Live Nation Reports $3.8B In First Quarter Revenue

Olivia Rodrigo Sold Out GUTS World Tour New York – Madison Square Garden
MORE THAN ALL THE MILES COMBINED: Noah Kahan and Olivia Rodrigo perform onstage during her “GUTS World Tour” performance at Madison Square Garden on April 5 in New York City. Rodrigo and Kahan both have successful on-going tours promoted by Live Nation. (Photo by Kevin Mazur/Getty Images for Live Nation)

Live Nation set another revenue record, reporting $3.8 billion in first quarter earnings after trading closed Thursday, besting the previous mark of $3.1 billion in Q1 2023. That’s a 22% year-over-year increase as the company says leading indicators point to a strong 2024..

Q1 represented yet another beat for LYV, with the analysts’ consensus pegged at $3.28 billion.

On the bottom line, however, Live Nation reported an operating loss of $37 million, down significantly from the $142 million in operating income in the first quarter of 2023. Earnings per share comes in at -$0.53; that’s a miss with the analysts’ consensus at -$0.11.

The loss is attributable to a $97 million reduction “comprised of accrual related to Astroworld litigation.”

“Our Q1 results demonstrate that live events remain a priority for fans around the world. Global fan demand is stronger than ever, more artists are out on the road, and more venues are being added to bring them together. While operating income will be impacted by one-time accruals, we’re on track to deliver another record year with double-digit AOI growth and years of momentum still to come,” Michael Rapino, Live Nation Entertainment president and CEO, said in a statement.

Live Nation reported strong year-over-year increases in all sectors, though, of course, concert revenue was, as ever, the main driver.

In Q1, concert revenues neared $2.9 billion, climbing 26% over the same quarter last year. Overall attendance is up 21% year-over-year to 23 million. Arenas paced the growth — up 40% to 10 million with increased arena activity reflecting a slowdown in stadium events. There was also strong growth in festival attendance, led by the Latin American market.  

“Artists touring again this year are achieving increased sell throughs and higher grosses per show at arenas and amphitheaters relative to their 2023 tours,” the company said.

On the venues side, Live Nation says food and beverage per-caps at its operated clubs and theaters are up 10% with per-fan spending at its amphitheaters predicted to outpace similarly-sized competitor venues by 2.5 times. Live Nation is putting its capital expenditure for 2024 at $600 million, with three-quarters of that driven by Venues Nation with five venues accounting for 40% of the spend.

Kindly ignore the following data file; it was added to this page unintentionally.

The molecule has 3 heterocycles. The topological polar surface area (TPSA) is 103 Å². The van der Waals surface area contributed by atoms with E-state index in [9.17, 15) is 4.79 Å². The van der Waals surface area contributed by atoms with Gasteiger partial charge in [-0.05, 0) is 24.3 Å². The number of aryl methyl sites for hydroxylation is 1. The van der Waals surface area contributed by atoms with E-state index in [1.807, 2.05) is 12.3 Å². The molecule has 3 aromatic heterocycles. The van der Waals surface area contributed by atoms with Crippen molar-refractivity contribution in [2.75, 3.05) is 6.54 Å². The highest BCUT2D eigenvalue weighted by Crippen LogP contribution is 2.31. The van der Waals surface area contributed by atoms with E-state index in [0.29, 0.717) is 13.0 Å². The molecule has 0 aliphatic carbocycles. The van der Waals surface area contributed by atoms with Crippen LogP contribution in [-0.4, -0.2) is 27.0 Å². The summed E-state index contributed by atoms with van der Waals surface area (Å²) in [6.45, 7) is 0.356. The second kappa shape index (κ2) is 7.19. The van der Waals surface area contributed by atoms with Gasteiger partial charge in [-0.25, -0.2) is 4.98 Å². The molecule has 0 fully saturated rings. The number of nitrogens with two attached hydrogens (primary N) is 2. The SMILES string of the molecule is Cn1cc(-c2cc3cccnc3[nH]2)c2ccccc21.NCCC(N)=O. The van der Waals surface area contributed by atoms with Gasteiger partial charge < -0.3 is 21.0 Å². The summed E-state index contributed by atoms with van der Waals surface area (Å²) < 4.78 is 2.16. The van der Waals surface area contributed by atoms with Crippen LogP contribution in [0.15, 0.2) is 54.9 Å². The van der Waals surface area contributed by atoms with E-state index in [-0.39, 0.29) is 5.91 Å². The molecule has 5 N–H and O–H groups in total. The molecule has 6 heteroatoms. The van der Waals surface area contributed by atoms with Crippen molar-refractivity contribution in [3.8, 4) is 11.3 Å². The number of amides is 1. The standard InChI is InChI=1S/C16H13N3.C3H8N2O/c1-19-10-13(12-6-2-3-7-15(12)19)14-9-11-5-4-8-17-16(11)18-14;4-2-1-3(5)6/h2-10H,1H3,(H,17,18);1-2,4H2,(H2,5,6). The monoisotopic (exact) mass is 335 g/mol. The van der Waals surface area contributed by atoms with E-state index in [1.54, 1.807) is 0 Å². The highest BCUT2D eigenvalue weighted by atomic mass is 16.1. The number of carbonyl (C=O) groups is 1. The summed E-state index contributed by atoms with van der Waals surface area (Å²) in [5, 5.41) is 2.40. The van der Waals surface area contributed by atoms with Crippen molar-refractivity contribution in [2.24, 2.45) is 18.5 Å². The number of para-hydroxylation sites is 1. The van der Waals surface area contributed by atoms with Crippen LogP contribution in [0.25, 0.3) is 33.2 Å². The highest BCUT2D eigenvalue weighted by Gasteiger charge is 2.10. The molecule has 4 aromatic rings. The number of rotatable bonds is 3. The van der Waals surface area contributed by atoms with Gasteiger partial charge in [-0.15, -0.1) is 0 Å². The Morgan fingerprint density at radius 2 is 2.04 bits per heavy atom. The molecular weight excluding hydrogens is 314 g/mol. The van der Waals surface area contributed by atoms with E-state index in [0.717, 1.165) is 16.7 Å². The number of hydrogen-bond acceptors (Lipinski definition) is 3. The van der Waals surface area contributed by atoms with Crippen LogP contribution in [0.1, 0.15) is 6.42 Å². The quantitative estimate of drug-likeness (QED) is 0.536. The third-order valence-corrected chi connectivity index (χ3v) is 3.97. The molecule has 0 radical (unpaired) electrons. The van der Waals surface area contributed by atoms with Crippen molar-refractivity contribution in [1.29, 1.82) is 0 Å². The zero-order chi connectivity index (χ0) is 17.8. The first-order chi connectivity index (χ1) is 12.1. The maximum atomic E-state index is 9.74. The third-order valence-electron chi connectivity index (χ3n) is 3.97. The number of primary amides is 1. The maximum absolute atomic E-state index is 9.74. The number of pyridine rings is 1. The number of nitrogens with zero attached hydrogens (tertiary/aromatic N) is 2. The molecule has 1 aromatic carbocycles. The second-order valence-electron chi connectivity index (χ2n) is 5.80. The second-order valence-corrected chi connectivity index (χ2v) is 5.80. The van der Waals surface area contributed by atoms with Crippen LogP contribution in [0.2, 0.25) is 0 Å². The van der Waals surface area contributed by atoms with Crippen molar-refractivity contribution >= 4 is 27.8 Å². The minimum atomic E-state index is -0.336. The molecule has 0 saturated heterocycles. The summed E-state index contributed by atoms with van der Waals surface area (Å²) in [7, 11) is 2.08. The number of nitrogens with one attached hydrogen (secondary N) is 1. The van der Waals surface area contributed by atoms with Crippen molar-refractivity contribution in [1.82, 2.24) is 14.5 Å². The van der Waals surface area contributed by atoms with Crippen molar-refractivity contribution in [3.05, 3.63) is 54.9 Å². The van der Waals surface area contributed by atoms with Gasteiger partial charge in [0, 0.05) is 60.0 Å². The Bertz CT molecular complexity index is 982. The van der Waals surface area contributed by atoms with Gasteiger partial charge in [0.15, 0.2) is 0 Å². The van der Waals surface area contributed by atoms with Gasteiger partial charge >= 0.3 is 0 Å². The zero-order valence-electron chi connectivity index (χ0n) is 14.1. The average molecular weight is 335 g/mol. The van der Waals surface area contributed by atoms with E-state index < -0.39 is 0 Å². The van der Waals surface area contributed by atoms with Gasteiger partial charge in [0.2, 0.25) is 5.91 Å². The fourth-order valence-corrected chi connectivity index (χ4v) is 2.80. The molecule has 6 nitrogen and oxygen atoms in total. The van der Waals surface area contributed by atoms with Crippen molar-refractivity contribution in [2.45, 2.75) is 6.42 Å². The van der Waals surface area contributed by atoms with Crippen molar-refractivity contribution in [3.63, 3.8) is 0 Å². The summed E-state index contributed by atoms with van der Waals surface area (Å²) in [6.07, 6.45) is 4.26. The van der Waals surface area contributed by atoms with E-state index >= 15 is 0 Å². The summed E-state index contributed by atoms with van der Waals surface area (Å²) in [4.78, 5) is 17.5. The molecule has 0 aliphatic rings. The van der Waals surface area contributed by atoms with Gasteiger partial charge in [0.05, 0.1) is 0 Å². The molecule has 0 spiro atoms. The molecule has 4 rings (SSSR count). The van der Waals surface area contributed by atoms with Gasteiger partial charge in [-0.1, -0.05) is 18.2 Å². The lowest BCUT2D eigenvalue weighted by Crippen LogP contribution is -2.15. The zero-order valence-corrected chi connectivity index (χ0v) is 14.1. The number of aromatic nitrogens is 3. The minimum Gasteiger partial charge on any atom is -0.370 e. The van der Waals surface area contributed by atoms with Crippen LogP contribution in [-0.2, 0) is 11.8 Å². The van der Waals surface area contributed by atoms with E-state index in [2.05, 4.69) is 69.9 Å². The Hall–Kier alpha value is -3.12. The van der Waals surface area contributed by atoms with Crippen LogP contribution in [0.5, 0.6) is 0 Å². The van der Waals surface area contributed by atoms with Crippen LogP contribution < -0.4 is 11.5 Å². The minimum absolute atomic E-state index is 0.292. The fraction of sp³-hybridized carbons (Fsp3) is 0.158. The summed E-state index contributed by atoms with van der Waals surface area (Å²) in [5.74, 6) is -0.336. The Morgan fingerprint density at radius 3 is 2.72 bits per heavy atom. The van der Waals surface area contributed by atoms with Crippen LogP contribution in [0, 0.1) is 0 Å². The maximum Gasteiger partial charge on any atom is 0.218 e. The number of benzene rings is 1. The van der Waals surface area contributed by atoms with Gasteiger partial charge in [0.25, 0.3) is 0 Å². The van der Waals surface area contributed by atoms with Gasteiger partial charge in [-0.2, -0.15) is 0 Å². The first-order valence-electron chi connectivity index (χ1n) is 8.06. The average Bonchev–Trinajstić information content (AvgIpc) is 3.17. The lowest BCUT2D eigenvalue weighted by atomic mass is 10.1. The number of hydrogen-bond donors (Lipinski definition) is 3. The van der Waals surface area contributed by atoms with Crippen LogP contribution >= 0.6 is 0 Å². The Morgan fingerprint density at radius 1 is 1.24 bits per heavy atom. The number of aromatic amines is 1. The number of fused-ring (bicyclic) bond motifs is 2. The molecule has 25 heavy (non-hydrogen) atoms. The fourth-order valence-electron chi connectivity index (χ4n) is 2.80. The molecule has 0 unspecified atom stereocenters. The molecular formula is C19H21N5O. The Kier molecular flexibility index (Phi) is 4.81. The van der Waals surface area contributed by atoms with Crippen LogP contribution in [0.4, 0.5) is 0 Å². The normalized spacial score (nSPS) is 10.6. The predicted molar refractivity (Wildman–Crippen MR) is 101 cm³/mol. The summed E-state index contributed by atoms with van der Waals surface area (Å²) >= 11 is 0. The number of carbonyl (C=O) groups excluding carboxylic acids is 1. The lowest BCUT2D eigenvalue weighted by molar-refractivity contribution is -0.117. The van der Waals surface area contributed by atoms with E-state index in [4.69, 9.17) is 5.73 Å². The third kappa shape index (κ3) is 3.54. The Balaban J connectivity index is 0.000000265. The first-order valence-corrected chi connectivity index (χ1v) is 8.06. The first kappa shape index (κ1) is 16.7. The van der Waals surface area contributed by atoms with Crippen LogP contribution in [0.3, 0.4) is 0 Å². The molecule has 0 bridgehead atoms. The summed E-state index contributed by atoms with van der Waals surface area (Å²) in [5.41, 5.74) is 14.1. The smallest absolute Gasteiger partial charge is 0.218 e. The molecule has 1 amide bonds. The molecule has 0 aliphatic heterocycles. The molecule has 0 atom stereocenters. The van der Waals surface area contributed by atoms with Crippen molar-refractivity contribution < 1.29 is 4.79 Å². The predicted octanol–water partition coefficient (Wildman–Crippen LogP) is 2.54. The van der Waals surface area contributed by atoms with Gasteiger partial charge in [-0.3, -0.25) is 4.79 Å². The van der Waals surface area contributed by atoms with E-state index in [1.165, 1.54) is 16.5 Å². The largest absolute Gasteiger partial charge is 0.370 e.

“Most of the capex increase relative to our prior projection due to additional venue expansion opportunities, including a stadium in South America to be modeled after Foro Sol,” the company said.

Sponsorship revenue was up 24% to $211 million, driven by an “increasingly global platform.” The company says 85% of the expected sponsorship commitments for the year are already booked with double-digit increases in the non-alcoholic beverage, consumer packaged goods and retail categories.

Ticketmaster had record Q1 operating metrics as well. Revenue-wise, it’s up 7% over the same quarter last year to $723 million. Total fee-bearing global transaction value was $8 billion.

Record years are seemingly de rigueur and Live Nation anticipates another one. Total confirmed show count for large venues — stadium, arena and amphitheater —  is up. Sales for arenas and sheds are up double digits. Large venues are booked at 85%, up from 75% at the same time last year. 

An increasingly global market is also a boon. Sales for Latin shows are up double digits year over year. Latin bookings are up 40% in the U.S., with a similar increase in Europe. Afrobeats bookings are up 400% in the U.S. as the genre continues to break out. The company plans to open “at least 12 major venues” globally in 2024 and 2025, as well, increasing total capacity by 8 million.